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Ultimate World Cruise 245 days and all the parts. Ongoing review, questions, opinion


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34 minutes ago, Heidi13 said:

The timing of multiple East/West crossings of the North Atlantic is critical, given that it is a very short season. In addition to storms, they must also consider ice.

 

Cruise ships, unless they have ice strengthened hulls would struggle in the approaches to the Seaway early in the season. Last time in that region, we missed Halifax in late July due to ice fields coming down from Davis Strait/Labrador Sea.

 

The small expedition ships in the polar regions must have higher levels of ice classed hulls. I believe the Viking Ships are classed 1C, which is the basic level, with strengthening in the bow. They would be unable to enter an ice field without ice breaker assistance.

 

Although I have never operated on the East Coast, I never expected to miss a port in late July, but it happened to us in 2015. Therefore, the season could be as short as August/early Sept. 

 

Having never been to Greenland or cruised the Seaway, this cruise is also of interest to us.

We did Viking’s Eastern Seaboard Cruise two years ago and went up the SL Seaway. It was spectacular, and we would do it again.  We have also been to Bergen and the Shetlands, and would happily do them again too, just to get to the  Faroes and Iceland and Greenland.   We shall see, if they get enough interest, I’m sure they will add cruises.  

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1 hour ago, TayanaLorna said:

 

That would be fantastic if they would do it July-August.  I like the Bergen to Iceland itinerary but it's too short.  Would go back to Bergen and Lerwick in a heartbeat but would love to see the Faroes, Iceland, Greenland and the Canadian Maritimes.  

 

We would also enjoy this, but there is such a small window what with the ice flow risk that Andy referenced and then hurricane season.  Might be just August.  They could maybe to an over and back from Bergen.

we live the itinerary the Sun is on , but my oh my the seas and weather!  At least the world passengers can look ahead to warm weather once they venture south!

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4 hours ago, Heidi13 said:

The timing of multiple East/West crossings of the North Atlantic is critical, given that it is a very short season. In addition to storms, they must also consider ice.

 

Cruise ships, unless they have ice strengthened hulls would struggle in the approaches to the Seaway early in the season. Last time in that region, we missed Halifax in late July due to ice fields coming down from Davis Strait/Labrador Sea.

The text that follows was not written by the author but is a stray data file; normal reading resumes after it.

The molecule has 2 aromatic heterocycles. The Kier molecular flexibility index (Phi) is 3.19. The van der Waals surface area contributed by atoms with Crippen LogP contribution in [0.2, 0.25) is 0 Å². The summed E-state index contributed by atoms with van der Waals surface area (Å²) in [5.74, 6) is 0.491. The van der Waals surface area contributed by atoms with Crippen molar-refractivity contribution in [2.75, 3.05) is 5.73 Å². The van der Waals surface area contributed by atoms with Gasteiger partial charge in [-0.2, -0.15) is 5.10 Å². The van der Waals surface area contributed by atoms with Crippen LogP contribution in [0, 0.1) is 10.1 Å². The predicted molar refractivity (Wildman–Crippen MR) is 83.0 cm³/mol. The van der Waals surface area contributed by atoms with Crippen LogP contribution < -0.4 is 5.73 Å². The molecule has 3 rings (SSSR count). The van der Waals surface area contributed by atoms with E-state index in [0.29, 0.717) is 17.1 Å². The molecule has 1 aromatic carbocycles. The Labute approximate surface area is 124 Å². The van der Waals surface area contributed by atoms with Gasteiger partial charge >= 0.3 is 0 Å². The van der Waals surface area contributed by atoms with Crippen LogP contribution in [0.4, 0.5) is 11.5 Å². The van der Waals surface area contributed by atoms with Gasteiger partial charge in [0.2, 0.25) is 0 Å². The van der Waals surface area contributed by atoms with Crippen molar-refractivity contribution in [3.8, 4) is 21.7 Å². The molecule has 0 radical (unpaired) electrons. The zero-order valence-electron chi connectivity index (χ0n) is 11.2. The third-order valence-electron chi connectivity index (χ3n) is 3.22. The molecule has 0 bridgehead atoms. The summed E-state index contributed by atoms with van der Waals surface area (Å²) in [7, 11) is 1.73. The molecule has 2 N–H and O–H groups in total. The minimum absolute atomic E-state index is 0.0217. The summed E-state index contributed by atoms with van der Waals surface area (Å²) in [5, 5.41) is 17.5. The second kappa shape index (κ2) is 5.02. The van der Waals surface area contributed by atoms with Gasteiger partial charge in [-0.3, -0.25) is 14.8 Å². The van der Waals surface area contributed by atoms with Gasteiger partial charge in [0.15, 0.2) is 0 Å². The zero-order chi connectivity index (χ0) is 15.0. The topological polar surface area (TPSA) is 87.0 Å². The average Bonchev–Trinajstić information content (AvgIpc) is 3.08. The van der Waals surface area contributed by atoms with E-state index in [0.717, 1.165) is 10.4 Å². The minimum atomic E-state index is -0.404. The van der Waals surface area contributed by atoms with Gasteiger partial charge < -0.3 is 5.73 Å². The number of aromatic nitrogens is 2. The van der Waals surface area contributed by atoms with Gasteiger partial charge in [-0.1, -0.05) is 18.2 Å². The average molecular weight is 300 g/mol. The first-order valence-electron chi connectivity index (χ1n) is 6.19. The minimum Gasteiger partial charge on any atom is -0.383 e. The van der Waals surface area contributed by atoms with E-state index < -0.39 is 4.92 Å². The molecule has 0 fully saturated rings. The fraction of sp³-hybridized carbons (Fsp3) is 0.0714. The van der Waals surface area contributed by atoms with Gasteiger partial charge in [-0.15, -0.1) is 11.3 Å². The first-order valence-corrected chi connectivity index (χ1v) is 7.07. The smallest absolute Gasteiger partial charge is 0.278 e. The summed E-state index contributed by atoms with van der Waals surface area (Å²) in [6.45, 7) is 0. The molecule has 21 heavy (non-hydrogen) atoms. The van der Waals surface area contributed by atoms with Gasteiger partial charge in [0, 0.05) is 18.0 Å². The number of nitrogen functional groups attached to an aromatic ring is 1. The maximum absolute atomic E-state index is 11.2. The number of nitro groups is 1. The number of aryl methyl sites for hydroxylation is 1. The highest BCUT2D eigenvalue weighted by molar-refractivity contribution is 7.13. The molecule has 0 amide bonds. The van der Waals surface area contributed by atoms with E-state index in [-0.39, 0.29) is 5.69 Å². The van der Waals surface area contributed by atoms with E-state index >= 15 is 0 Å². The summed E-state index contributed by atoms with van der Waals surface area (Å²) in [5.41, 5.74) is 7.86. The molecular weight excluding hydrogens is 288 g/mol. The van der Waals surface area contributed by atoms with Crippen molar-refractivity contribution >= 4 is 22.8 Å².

The small expedition ships in the polar regions must have higher levels of ice classed hulls. I believe the Viking Ships are classed 1C, which is the basic level, with strengthening in the bow. They would be unable to enter an ice field without ice breaker assistance.

 

Although I have never operated on the East Coast, I never expected to miss a port in late July, but it happened to us in 2015. Therefore, the season could be as short as August/early Sept. 

 

Having never been to Greenland or cruised the Seaway, this cruise is also of interest to us.

I thought one of the maritime people would chime in.  Figured it would be a very short season and too risky at times.

A nice one way from Bergen with all those stops nonetheless.

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On 9/16/2019 at 3:21 AM, Jim Avery said:

Thanks for the great photos Tom.  You really braved the cold and wet to get some good shots.  As we had been out and about in cold and rain for two days we declared yesterday  a "sea day".  Had one of those hard days "doing nothing".  Bergen was a beautiful place and a really nice, easily accessible port from where we docked.  And what a collection of different types of boats and ships to check out.  The Captain made a perfect call delaying departure till after all had eaten and gotten tucked into bed.  We were warned the departure would be bumpy and they were right.  It was dark so I could not really see but it seemed we sailed out into confused seas.  This is sea where waves come from several directions at the same time producing an erratic ride as compared to a steady roll or pitch.  Maybe it is best described as riding in a 4 wheel drive pickup down a bad road and every now and then running over a dead cow.......  BOOM, shake, shake, shake.  But we were prepared for it with bottles, etc. placed on the deck and the coffee slider taped shut.  No issues at all other than disturbed sleep at each "cow".  This morning dawned much smoother.  Still some motion but not bad at all.  Just makes me want to sleep.  We have our next Cruise Critic Meet & Greet at 5:30 pm today.  Viking set up a fajita station on the Pool Deck for lunch.  Lois said it was really good.  I opted for one of the Pool Grill burgers.  Ran into one of our fellow Inaugural WC passengers at the Grill and we compared notes on the differences in this WC.  As we just finished our first segment a few observations.  There is less emphasis on World Cruise.  On the Inaugural, the owner, his daughter, their dog, and others all made appearances.  But then the crew is much more settled in this trip.  The new group boarded in Bergen seems a bit more energetic than the last so a change of personnel (passengers) every few weeks is not as much a difference as was thought on the Roll Calls.  If I can say there is a negative to having segments it is having to attend the emergency drill more often.  We had it yesterday and had also done it two weeks earlier.  On the Inaugural WC, with all passengers doing the entire cruise, we had the emergency drill monthly.  Not a big deal at all.  So a nice easy day today and the Faeroe Islands tomorrow.  More later.

Jim, we were on Auckland to Bali in March (2 cruises back to back) both over 2 weeks if I remember right and we did not have to go to the emergency drill for the Sydney to Bali segment. We got a note in our cabin that we didn't have to go. So maybe you will get a few "byes".